Written and Directed by Francis Lee.
Starring Kate Winslet, Saoirse Ronan, Gemma Jones, James McArdle, Alec Secăreanu, and Fiona Shaw.
In 1840s England, acclaimed but overlooked fossil hunter Mary Anning and a young woman sent to convalesce by the sea develop an intense relationship, altering both of their lives forever.
Though not quite the filmmaker’s sophomore slump, Francis Lee’s (God’s Own Country) second feature doesn’t nearly begin to hit the dramatic strides you’d understandably expect from such a canny pairing of writer-director, cast, and material.
In the 1840s, palaeontologist Mary Anning (Kate Winslet) works alone in the coastal town of Lyme Regis, West Dorset, spending most of her time hunting for fossils which can be sold to passing tourists. Mary’s life changes, however, when she strikes a deal with travelling geologist Roderick Murchison (James McArdle), to look after his wife Charlotte (Saoirse Ronan) who is suffering with a mental malady. Though Mary initially meets Charlotte with ire, her frosty defenses slowly begin to thaw as a mutual attraction blossoms.
It’s inevitable that Lee’s film will be compared to last year’s ravishing, deeply-felt Portrait of a Lady on Fire until the end of time, this being another coastal-set lesbian romance centered around a specific discipline (albeit geology rather than painting). But beyond the obvious similarities, Ammonite strikes a rather different path to its end goal, touting a spareness which would make Portrait seem resolutely forthcoming by comparison.
Much of Ammonite‘s meaning is unlocked less through dialogue than loaded glances, suggestive body language, and faint physical contact; the touch of a hand on a shoulder, for instance. It’s clear from mere moments into the film that Winslet’s Mary is a downtrodden woman, confined to a life of glorified grunt work, her most celebrated geological discovery made at the mere age of 11 and therefore decades behind her. Worse still, she lives with her cantankerous, ailing mother Molly (Gemma Jones).
Ronan’s Charlotte, meanwhile, is stricken with “melancholia” over an unspecified incident which the audience is left to speculate on – there being a few obvious possibilities – and is prescribed the sea air as a remedy. Whatever the event, Charlotte’s life is largely dictated by the whims of her husband, who even orders her dinner on her unsolicited behalf – fish with no sauce, tragically.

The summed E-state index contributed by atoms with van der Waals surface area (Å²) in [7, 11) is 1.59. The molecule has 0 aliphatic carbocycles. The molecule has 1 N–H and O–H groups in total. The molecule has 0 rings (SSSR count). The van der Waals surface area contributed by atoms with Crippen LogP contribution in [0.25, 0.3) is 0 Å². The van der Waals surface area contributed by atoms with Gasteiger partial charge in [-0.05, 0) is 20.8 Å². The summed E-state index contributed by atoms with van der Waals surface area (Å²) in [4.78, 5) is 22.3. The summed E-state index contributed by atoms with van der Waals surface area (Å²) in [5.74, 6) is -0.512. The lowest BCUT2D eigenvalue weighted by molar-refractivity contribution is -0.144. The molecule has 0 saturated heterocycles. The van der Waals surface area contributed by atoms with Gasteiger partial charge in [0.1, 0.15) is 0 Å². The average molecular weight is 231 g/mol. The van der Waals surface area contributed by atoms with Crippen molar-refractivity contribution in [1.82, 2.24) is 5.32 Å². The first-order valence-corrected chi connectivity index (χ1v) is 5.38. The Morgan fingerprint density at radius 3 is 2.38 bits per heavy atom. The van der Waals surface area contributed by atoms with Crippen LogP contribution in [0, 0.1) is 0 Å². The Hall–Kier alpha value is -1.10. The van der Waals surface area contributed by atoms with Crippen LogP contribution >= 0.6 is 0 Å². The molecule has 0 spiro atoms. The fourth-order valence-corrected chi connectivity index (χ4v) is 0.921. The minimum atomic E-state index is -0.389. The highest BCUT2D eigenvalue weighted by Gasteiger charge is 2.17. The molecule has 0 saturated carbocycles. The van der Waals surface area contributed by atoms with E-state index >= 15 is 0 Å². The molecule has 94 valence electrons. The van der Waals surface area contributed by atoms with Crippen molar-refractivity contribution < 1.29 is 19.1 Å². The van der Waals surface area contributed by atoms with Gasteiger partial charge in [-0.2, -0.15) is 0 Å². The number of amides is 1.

“Women are supposed to care for their sisters,” says Charlotte’s doctor to Mary (played by God’s Own Country star Alec Secăreanu), a rather unsubtle means of underscoring the film’s early focus on women’s place in the world in the mid-19th century. It’s certainly a worthy story primer, but Ammonite becomes far more compelling as the slow-simmering sexual tension between Mary and Charlotte emerges, particularly an awkward night spent sharing a bed, each stone-faced as they attempt to maintain control of their burning desires.
Outside of two sexual trysts, Lee’s depiction of this love story is extremely subtle, perhaps to a fault for some tastes, but in the very least leavened by the expectedly strong efforts of its two stars. Winslet, who wears a pained brow for a solid 80% of the movie, knows the camera loves close-ups of her face and milks it for every drop it’s worth, such that when she eventually does crack a smile in Charlotte’s company, it’s a watershed moment for her character.
Ronan is exemplary as an initially somnambulant young woman brought roaring to vivid life by this fiery love. At first, her delicate porcelain features look like they might crack at any one moment, but over the course of the story her face becomes full with joy and hope for a future with Mary. The constrictions of the material ultimately prevent this from quite being top-shelf work for either actress, but they’re absolutely doing the best with what they’ve got.
In the supporting stakes, James McArdle skirts just left of being a caricature as Charlotte’s hubby Roderick, while Gemma Jones brings some much-needed comic relief as Mary’s bug-eyed, shamelessly coarse mother Molly. Elsewhere Fiona Shaw has a small but memorable role as Mary’s acquaintance Elizabeth Philpot – another real-life figure from the paleontology scene – who it is implied is most likely her former lover.
Ammonite is a film begging for audiences to languish on every stylistic detail, Stéphane Fontaine’s stately lensing capturing the bleak beauty of the Dorset coastline immaculately, while airy sound design allows crashing waves to overwhelm the mix wherever possible. Dustin O’Halloran and Volker Bertelmann’s musical score is meanwhile shrewdly deployed sparingly, with Lee often letting ominous, quiet scenes sit unimpeded.
Ultimately these constituent elements don’t quite add up to a fully satisfying film, which while perhaps somewhat on purpose nevertheless left me feeling a tad cold. The third act’s slow trundle towards a low-key ridiculous ending sucks much of the vigour out of that stronger first two reels, though in the very least the film avoids indulging the more widely loathed, misery-soaked tropes of queer cinema.
Sumptuous to a point, Lee’s film might ultimately be too demure for its own good, too often leaving one wanting for the red-blooded longing a story such as this desperately needs. Moreover, the addition of A-list actors to Lee’s cachet doesn’t elevate his game as much as you might hope, and overall it’s tough to see this as a progression from his superior debut effort. It does, however, have its own gentle pull.
Ammonite is tenaciously acted by its terrific leads as you’d expect, though Lee’s stark approach prevents the central romance from fully sticking to the ribs.
Flickering Myth Rating – Film: ★ ★ ★ / Movie: ★ ★ ★
Shaun Munro – Follow me on Twitter for more film rambling.